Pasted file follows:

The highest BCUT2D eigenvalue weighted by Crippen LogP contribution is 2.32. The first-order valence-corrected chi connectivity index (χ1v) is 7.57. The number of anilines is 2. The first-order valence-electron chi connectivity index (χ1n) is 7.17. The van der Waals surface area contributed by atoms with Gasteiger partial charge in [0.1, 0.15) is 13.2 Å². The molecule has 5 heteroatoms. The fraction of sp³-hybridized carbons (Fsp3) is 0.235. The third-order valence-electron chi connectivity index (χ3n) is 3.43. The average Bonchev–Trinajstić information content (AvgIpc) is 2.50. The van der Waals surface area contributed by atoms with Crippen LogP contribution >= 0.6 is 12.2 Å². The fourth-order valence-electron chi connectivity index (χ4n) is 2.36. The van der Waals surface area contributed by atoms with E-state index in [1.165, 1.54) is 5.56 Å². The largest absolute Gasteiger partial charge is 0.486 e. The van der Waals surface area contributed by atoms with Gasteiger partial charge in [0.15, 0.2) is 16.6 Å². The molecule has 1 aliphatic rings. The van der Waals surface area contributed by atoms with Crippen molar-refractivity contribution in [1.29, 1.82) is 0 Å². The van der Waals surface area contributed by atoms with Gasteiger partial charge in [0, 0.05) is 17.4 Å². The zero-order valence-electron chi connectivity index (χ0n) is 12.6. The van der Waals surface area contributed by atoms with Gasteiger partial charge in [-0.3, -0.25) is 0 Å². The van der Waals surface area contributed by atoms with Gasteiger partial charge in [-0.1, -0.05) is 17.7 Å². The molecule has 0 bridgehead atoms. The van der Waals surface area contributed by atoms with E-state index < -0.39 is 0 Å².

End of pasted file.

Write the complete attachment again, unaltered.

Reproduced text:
The highest BCUT2D eigenvalue weighted by Crippen LogP contribution is 2.32. The first-order valence-corrected chi connectivity index (χ1v) is 7.57. The number of anilines is 2. The first-order valence-electron chi connectivity index (χ1n) is 7.17. The van der Waals surface area contributed by atoms with Gasteiger partial charge in [0.1, 0.15) is 13.2 Å². The molecule has 5 heteroatoms. The fraction of sp³-hybridized carbons (Fsp3) is 0.235. The third-order valence-electron chi connectivity index (χ3n) is 3.43. The average Bonchev–Trinajstić information content (AvgIpc) is 2.50. The van der Waals surface area contributed by atoms with Crippen LogP contribution >= 0.6 is 12.2 Å². The fourth-order valence-electron chi connectivity index (χ4n) is 2.36. The van der Waals surface area contributed by atoms with E-state index in [1.165, 1.54) is 5.56 Å². The largest absolute Gasteiger partial charge is 0.486 e. The van der Waals surface area contributed by atoms with Gasteiger partial charge in [0.15, 0.2) is 16.6 Å². The molecule has 1 aliphatic rings. The van der Waals surface area contributed by atoms with Crippen molar-refractivity contribution in [1.29, 1.82) is 0 Å². The van der Waals surface area contributed by atoms with Gasteiger partial charge in [0, 0.05) is 17.4 Å². The zero-order valence-electron chi connectivity index (χ0n) is 12.6. The van der Waals surface area contributed by atoms with Gasteiger partial charge in [-0.3, -0.25) is 0 Å². The van der Waals surface area contributed by atoms with Gasteiger partial charge in [-0.1, -0.05) is 17.7 Å². The molecule has 0 bridgehead atoms. The van der Waals surface area contributed by atoms with E-state index < -0.39 is 0 Å².